• Tax Overpayments from the previous tax year 

Receipts for Expenses

Identify your real estate or property, estimated tax payments, records, and income and expenses for your business; and include these paid expenditures in your checklist.

  • Mileage log that shows your total business miles driven for the year
  • Asset purchases of long-term assets for your business. This includes buying furniture, technology, vehicles, equipment, or real estate. 
  • Payroll records that include W-2s you issued as an employer or 1099-NECs issued to contractors. 
  • Home office expenses that differentiate the square footage of the office vs. the entire home, mortgage interests or rent payments, and division of the utilities, repairs, and property tax of the home office.
  • Childcare expenses include your daycare provider’s information with the amount you paid or medical expenses for your dependents. 
  • Self-employed health insurance premiums that you paid for medical, dental, vision, and other health insurance dedicated to you and your dependents. 
  • Charitable donations receipts 
  • Paid state and local taxes receipts 
  • Retirement contributions such as 401(k) or IRA receipts
  • Copy of most recent tax returns to have your own estimated tax payments for this tax year. 

Tips for Preparing for Your Tax Appointment

Don’t Forget Government Tax Notices

Some government-issued notices can further reduce your taxes so keep yourself informed and alert. For example, you can present IRS Notice 1444, 1444-B, 1444-C, or IRS Letter 6475 for Economic Impact Payments or stimulus checks. 

Have an Organized Filing System and See A Tax Preparer

Being organized leads to multiple benefits. You track paid expenditures that can decrease your taxes, have your own estimated tax payments, act quickly if you spot missing documents without rescheduling a tax appointment, and save on your tax preparer’s billable hours. 

Getting an overview of your income and expenses beforehand allows you to check for major differences that shouldn’t be there and make sure the important that you need to file are by using our checklist!

Prepare for Additional Questions

Your tax preparer needs to see through records of what you paid so they will more likely ask questions on any changes that occurred during the year. 

These are the hot topics that you should prepare for:

  • Other forms of employment such as side jobs
  • Investment returns, including alternative forms of investments like cryptocurrency
  • Differentiating what should be included in business activities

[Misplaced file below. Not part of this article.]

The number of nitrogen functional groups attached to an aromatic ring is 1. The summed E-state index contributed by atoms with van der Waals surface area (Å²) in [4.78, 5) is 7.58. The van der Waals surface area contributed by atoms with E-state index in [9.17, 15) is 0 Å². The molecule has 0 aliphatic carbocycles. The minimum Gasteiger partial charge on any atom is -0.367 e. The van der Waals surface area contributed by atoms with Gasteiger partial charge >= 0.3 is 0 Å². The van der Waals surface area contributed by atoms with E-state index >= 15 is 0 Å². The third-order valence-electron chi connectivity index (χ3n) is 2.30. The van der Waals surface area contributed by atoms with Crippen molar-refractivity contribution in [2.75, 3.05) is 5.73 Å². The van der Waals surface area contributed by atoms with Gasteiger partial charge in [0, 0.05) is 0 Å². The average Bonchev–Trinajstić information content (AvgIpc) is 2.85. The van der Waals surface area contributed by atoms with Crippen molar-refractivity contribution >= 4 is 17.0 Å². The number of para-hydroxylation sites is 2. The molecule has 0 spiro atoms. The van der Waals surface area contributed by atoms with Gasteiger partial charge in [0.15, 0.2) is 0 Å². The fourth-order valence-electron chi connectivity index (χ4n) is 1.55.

• Personal questions such as your marital status and changes in the number of dependents

Gather All Recent Expenses

You are entitled to various tax breaks and your tax preparer can unfold them and countercheck with your record of estimated tax. Don’t forget any payments you’ve made, from your old student loan to preparing for the future through retirement contributions. This list will allow your tax preparer to choose the more optimal option for you – to stick with your itemized deductions or a standard deduction. 

Prepare for your tax appointments and file your taxes smarter. Bring in a record of estimated tax and be aware of your standard tax return. Improve your preparations by kicking it off with what to bring to your next tax appointment!

Josh Dudick

Josh is a financial expert with over 15 years of experience on Wall Street as a senior market strategist and trader. His career has spanned from working on the New York Stock Exchange floor to investment management and portfolio trading at Citibank, Chicago Trading Company, and Flow Traders.

Josh graduated from Cornell University with a degree from the Dyson School of Applied Economics & Management at the SC Johnson College of Business. He has held multiple professional licenses during his career, including FINRA Series 3, 7, 24, 55, Nasdaq OMX, Xetra & Eurex (German), and SIX (Swiss) trading licenses. Josh served as a senior trader and strategist, business partner, and head of futures in his former roles on Wall Street.

Josh's work and authoritative advice have appeared in major publications like Nasdaq, Forbes, The Sun, Yahoo! Finance, CBS News, Fortune, The Street, MSN Money, and Go Banking Rates. Josh currently holds areas of expertise in investing, wealth management, capital markets, taxes, real estate, cryptocurrencies, and personal finance.

Josh currently runs a wealth management business and investment firm. Additionally, he is the founder and CEO of Top Dollar, where he teaches others how to build 6-figure passive income with smart money strategies that he uses professionally.